Sophie the Giraffe, an ever-popular children’s teething toy is under the hot seat this week as curious parents cut open the toy to discovered swaths of black mold inside the toy. What are worried parents to do? Fortunately, health experts say to keep calm and clean on.
Famous for being French-made and produced with natural rubber rather than plastics, Sophie has been the go-to teething toy for French moms for decades.
But a few weeks ago, Dana Chianese, a pediatric dentist, was cleaning Sophie for her two sons when she noticed a strange odor coming from a hole in the toy. "I decided to cut into Sophie out of curiosity and discovered a science experiment living inside," said Chianese to Goodhousekeeping.com. "Smelly, ugly mold living in my infant's favorite chew toy!"
Chianese’s discovery went viral, as concerned parents everywhere wondered what was growing inside their child’s Sophie.
But the situation may look worse than it really is, according to health experts. According to Dr. Amesh Adalja, an infectious-disease specialist at the University of Pittsburgh Medical Center, mold is everywhere. And most of the time, they’re harmless.
Dr. Saul Hymes, assistant professor of clinical pediatrics at Stony Brook Medicine, agrees. “The main issue everyone gets worried about is black mold and toxic mold," said Hymes. "But mold in this sense wouldn't be something to worry about unless the kid has a major immune issue such as leukemia, cancer, [is on] chemotherapy, has had an organ transplant, or has an allergy to mold,” he said.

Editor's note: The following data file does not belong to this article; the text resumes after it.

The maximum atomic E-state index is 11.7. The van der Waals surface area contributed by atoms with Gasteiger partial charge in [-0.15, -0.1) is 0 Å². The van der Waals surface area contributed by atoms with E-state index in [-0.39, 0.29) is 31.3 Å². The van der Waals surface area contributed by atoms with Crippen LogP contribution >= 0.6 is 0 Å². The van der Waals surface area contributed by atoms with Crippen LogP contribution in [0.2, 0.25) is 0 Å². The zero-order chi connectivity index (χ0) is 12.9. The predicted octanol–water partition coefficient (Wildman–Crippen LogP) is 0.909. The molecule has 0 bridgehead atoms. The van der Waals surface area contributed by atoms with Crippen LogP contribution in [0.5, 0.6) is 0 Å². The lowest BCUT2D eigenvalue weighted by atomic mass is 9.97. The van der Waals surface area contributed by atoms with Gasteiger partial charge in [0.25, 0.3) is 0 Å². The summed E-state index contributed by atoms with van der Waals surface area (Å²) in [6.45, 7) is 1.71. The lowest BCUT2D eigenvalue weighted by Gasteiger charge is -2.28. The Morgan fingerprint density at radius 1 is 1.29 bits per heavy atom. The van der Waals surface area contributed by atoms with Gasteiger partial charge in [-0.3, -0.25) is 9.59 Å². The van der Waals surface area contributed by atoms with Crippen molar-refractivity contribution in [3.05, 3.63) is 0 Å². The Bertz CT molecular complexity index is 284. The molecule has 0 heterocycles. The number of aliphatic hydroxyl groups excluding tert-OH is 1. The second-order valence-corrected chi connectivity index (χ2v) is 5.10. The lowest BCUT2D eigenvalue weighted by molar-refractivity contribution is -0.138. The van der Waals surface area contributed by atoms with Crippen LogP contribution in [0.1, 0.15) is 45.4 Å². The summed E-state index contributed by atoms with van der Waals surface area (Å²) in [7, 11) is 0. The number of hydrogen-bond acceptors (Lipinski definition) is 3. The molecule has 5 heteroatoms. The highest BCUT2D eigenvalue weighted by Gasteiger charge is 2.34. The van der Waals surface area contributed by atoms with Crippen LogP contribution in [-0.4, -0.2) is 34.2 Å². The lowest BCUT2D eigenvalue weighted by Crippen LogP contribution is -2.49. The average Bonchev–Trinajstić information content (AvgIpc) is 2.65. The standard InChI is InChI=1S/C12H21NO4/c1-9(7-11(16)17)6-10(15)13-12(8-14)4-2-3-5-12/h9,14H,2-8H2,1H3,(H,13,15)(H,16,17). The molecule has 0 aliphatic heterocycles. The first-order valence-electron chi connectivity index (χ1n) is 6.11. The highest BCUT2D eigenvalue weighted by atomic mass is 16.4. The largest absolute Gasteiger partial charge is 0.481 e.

Because Sophie is a hollow toy with an opening, mold spores anywhere can make its way into the inside of the toy. Then, the dark and damp interior provides the ideal environment for the mold to thrive.
Importantly, Sophie may not be the only toy that is teeming with unknown microbes. "Any hollow toy that is rubber or plastic is receptive to mold growth," said Hymes. "It just happened to be that someone cut into Sophie and found it."
Admittedly, just knowing that mold isn’t unexpected inside of a toy may not quite enough to quell the worry for some parents. After all, these teething toys are meant to go into their child’s mouth. How do parents ease the worry that they’re putting their child at risk?
First, Sophie comes with very specific cleaning instructions that parents should heed. “As indicated on the packaging and in an explanatory leaflet inside the packaging, we recommend to clean the surface of Sophie la Girafe with a damp cloth. It should not be immersed in the water nor rinsed off, to prevent water from getting inside, as she may become damaged. We thus would like to emphasize on the fact that is it important, while cleaning the product, that no water gets inside the hole,” according to a spokesperson for Calisson, Sophie the Giraffe's distributor.
If no water means no mold inside Sophie, perhaps the manufacturers should consider redesigning the toy to prevent water from entering the toy’s interiors. In the mean time, some experts say that any toy that show signs of mold may be cleaned with diluted bleach or detergent and fully air dried to get rid of the mold. "Don't just use water, as that promotes mold. Use a capsule of bleach or dish soap and squeeze the toy in and out while washing," said Hymes. "Let it soak for while, and then dry out."